The Vanguard S&P 500 ETF (VOO) and the Financial Select Sector SPDR Fund (XLF) are both among the Top 100 ETFs. VOO is a Vanguard Large Blend fund and XLF is a SPDR State Street Global Advisors Financial fund. So, what’s the difference between VOO and XLF? And which fund is better?
The expense ratio of VOO is 0.09 percentage points lower than XLF’s (0.03% vs. 0.12%). VOO also has a higher exposure to the technology sector and a lower standard deviation. Overall, VOO has provided higher returns than XLF over the past ten years.
In this article, we’ll compare VOO vs. XLF. We’ll look at annual returns and portfolio growth, as well as at their industry exposure and risk metrics. Moreover, I’ll also discuss VOO’s and XLF’s fund composition, holdings, and performance and examine how these affect their overall returns.
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|Name||Vanguard S&P 500 ETF||Financial Select Sector SPDR Fund|
|Issuer||Vanguard||SPDR State Street Global Advisors|
The Vanguard S&P 500 ETF (VOO) is a Large Blend fund that is issued by Vanguard. It currently has 753.41B total assets under management and has yielded an average annual return of 14.45% over the past 10 years. The fund has a dividend yield of 1.34% with an expense ratio of 0.03%.
The Financial Select Sector SPDR Fund (XLF) is a Financial fund that is issued by SPDR State Street Global Advisors. It currently has 40.81B total assets under management and has yielded an average annual return of 12.17% over the past 10 years. The fund has a dividend yield of 1.57% with an expense ratio of 0.12%.
VOO’s dividend yield is 0.23% lower than that of XLF (1.34% vs. 1.57%). Also, VOO yielded on average 2.28% more per year over the past decade (14.45% vs. 12.17%). The expense ratio of VOO is 0.09 percentage points lower than XLF’s (0.03% vs. 0.12%).
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The Vanguard S&P 500 ETF (VOO) has the most exposure to the Technology sector at 24.24%. This is followed by Financial Services and Healthcare at 14.2% and 13.1% respectively. Utilities (2.43%), Real Estate (2.58%), and Energy (2.84%) only make up 7.85% of the fund’s total assets.
VOO’s mid-section with moderate exposure is comprised of Consumer Defensive, Industrials, Communication Services, Consumer Cyclical, and Healthcare stocks at 6.32%, 8.86%, 11.14%, 12.01%, and 13.1%.
The Financial Select Sector SPDR Fund (XLF) has the most exposure to the Financial Services sector at 100.0%. This is followed by Technology and Industrials at 0.0% and 0.0% respectively. Consumer Cyclical (0.0%), Real Estate (0.0%), and Consumer Defensive (0.0%) only make up 0.00% of the fund’s total assets.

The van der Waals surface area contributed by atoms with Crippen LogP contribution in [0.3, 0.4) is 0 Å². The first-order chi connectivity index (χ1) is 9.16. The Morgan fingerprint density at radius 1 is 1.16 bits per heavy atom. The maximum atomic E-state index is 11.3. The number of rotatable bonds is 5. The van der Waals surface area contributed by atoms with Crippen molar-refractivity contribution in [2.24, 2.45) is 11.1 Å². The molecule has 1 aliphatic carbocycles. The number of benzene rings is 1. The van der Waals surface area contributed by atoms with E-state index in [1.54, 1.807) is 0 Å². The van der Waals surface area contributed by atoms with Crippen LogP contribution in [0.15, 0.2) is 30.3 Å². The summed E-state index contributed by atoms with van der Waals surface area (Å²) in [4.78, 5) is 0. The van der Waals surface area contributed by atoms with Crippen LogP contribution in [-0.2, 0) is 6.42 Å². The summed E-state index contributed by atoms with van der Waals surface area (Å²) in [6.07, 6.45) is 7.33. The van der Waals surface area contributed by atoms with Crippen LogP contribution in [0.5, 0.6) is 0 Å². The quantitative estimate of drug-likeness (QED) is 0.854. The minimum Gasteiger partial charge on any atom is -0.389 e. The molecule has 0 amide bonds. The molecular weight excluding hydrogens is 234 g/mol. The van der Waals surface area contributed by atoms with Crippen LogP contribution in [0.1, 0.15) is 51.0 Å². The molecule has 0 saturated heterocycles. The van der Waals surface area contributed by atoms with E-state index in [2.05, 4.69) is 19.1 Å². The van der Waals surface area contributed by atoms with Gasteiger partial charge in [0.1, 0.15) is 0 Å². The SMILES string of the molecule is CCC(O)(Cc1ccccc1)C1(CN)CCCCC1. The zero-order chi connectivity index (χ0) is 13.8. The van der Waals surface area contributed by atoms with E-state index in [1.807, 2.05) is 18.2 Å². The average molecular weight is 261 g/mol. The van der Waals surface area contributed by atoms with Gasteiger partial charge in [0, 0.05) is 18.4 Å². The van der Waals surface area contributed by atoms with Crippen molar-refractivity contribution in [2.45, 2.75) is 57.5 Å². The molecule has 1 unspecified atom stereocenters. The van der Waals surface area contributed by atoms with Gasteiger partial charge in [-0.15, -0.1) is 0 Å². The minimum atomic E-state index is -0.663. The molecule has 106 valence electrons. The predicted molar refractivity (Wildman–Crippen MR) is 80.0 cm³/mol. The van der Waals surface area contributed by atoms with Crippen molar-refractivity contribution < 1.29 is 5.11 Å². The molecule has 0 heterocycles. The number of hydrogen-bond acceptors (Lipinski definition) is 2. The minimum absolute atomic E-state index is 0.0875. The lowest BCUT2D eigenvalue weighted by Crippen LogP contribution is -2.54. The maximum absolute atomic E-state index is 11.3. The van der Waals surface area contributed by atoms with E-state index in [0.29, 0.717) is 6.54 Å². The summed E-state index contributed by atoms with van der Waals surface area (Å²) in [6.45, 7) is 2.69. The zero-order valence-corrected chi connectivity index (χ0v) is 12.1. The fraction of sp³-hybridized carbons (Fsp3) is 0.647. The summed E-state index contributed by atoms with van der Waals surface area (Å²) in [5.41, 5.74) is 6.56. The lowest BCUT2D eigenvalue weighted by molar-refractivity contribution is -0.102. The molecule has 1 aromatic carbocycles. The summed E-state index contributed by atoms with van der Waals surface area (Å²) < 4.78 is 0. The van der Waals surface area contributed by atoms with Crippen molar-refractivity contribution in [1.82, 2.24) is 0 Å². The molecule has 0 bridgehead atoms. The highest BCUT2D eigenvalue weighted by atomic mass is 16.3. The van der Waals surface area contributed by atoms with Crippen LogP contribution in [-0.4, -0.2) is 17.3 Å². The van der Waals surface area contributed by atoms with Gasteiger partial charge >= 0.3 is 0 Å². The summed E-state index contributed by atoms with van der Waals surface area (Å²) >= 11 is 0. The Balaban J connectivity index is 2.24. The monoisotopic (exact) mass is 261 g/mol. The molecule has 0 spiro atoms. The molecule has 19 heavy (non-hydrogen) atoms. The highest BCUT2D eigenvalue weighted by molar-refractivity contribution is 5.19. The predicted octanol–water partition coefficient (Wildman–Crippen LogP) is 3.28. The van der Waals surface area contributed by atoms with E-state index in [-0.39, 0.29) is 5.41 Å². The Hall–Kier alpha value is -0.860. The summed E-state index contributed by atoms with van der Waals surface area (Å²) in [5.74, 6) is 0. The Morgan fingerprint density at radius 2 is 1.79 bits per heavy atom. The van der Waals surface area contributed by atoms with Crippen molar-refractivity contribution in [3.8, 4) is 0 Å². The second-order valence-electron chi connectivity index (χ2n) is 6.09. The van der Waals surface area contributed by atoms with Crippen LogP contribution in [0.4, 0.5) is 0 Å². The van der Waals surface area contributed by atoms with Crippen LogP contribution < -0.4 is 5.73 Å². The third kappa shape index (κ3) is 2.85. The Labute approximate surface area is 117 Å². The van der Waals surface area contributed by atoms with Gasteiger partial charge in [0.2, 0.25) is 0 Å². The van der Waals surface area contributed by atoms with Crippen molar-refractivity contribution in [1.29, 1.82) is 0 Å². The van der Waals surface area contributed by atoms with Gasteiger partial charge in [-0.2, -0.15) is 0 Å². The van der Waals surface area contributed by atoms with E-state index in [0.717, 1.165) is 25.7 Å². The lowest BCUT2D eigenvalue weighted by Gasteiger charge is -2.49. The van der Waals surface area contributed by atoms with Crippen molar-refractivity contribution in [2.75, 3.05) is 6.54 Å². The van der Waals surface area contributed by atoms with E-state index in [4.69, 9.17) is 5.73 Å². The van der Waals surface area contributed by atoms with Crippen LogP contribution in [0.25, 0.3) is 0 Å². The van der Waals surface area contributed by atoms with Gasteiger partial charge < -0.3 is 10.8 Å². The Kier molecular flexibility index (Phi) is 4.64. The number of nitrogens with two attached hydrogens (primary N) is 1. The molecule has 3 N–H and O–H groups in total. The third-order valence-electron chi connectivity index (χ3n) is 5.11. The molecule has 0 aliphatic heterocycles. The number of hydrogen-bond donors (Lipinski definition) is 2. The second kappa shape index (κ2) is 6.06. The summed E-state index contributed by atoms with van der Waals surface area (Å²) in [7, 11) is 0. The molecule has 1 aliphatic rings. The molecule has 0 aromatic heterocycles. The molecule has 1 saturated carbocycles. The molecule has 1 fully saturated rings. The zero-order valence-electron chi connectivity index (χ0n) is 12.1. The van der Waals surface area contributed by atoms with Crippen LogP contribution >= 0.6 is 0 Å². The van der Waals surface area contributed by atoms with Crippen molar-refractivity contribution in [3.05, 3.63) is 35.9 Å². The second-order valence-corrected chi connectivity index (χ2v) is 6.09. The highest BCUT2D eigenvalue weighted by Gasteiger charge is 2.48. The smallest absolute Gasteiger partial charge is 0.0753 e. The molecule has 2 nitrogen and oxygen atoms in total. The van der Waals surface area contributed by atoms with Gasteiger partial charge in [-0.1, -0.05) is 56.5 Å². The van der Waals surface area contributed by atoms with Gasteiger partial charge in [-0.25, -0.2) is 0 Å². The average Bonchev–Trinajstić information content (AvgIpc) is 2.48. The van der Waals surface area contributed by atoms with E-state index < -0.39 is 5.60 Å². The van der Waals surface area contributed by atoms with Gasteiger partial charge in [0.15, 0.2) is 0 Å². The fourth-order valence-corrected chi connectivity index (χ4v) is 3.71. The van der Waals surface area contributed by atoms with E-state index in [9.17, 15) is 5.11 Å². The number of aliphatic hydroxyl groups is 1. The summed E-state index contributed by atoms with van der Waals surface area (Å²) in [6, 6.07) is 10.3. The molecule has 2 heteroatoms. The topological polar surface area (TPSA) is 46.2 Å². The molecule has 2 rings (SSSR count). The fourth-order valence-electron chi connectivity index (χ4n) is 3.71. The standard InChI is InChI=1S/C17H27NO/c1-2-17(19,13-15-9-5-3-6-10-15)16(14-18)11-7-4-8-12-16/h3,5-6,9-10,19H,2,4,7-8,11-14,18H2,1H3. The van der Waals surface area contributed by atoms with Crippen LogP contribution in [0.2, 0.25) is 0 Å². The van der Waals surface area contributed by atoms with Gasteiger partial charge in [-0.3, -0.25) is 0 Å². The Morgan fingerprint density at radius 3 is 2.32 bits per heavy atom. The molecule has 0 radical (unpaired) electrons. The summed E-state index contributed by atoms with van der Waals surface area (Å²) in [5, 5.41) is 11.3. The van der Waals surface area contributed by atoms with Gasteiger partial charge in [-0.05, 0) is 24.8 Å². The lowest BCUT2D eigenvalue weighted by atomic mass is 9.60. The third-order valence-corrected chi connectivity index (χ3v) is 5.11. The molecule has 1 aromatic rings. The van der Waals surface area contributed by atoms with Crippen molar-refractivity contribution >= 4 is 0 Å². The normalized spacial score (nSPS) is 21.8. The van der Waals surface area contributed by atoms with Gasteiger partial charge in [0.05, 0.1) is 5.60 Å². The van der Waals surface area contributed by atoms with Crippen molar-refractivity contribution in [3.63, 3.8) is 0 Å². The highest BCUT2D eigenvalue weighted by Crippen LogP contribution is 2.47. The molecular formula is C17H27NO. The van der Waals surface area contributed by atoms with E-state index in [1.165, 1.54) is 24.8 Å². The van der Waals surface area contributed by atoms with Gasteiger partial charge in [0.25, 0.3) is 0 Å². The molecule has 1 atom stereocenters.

XLF’s mid-section with moderate exposure is comprised of Healthcare, Utilities, Communication Services, Energy, and Industrials stocks at 0.0%, 0.0%, 0.0%, 0.0%, and 0.0%.
VOO is 24.24% more exposed to the Technology sector than XLF (24.24% vs 0.0%). VOO’s exposure to Financial Services and Healthcare stocks is 85.80% lower and 13.10% higher respectively (14.2% vs. 100.0% and 13.1% vs. 0.0%). In total, Utilities, Real Estate, and Energy also make up 7.85% more of the fund’s holdings compared to XLF (7.85% vs. 0.00%).
|Facebook Inc Class A||2.29%|
|Alphabet Inc Class A||2.02%|
|Alphabet Inc Class C||1.97%|
|Berkshire Hathaway Inc Class B||1.44%|
|JPMorgan Chase & Co||1.3%|
VOO’s Top Holdings are Apple Inc, Microsoft Corp, Amazon.com Inc, Facebook Inc Class A, and Alphabet Inc Class A at 5.92%, 5.62%, 4.06%, 2.29%, and 2.02%.
Alphabet Inc Class C (1.97%), Tesla Inc (1.44%), and Berkshire Hathaway Inc Class B (1.44%) have a slightly smaller but still significant weight. NVIDIA Corp and JPMorgan Chase & Co are also represented in the VOO’s holdings at 1.37% and 1.3%.
|Berkshire Hathaway Inc Class B||12.83%|
|JPMorgan Chase & Co||11.47%|
|Bank of America Corp||7.57%|
|Wells Fargo & Co||4.56%|
|Goldman Sachs Group Inc||3.15%|
|Charles Schwab Corp||2.66%|
|American Express Co||2.62%|
XLF’s Top Holdings are Berkshire Hathaway Inc Class B, JPMorgan Chase & Co, Bank of America Corp, Wells Fargo & Co, and Citigroup Inc at 12.83%, 11.47%, 7.57%, 4.56%, and 3.56%.
Morgan Stanley (3.32%), Goldman Sachs Group Inc (3.15%), and BlackRock Inc (3.02%) have a slightly smaller but still significant weight. Charles Schwab Corp and American Express Co are also represented in the XLF’s holdings at 2.66% and 2.62%.
VOO had its best year in 2013 with an annual return of 32.33%. VOO’s worst year over the past decade yielded -4.42% and occurred in 2018. In most years the Vanguard S&P 500 ETF provided moderate returns such as in 2016, 2014, and 2012 where annual returns amounted to 11.93%, 13.63%, and 15.98% respectively.
The year 2013 was the strongest year for XLF, returning 35.37% on an annual basis. The poorest year for XLF in the last ten years was 2011, with a yield of -17.16%. Most years the Financial Select Sector SPDR Fund has given investors modest returns, such as in 2010, 2014, and 2017, when gains were 11.97%, 15.02%, and 22.03% respectively.
|Fund||Initial Balance||Final Balance||CAGR|
A $10,000 investment in VOO would have resulted in a final balance of $36,575. This is a profit of $26,575 over 10 years and amounts to a compound annual growth rate (CAGR) of 14.45%.
With a $10,000 investment in XLF, the end total would have been $27,491. This equates to a $17,491 profit over 10 years and a compound annual growth rate (CAGR) of 12.17%.
VOO’s CAGR is 2.28 percentage points higher than that of XLF and as a result, would have yielded $9,084 more on a $10,000 investment. Thus, VOO outperformed XLF by 2.28% annually.
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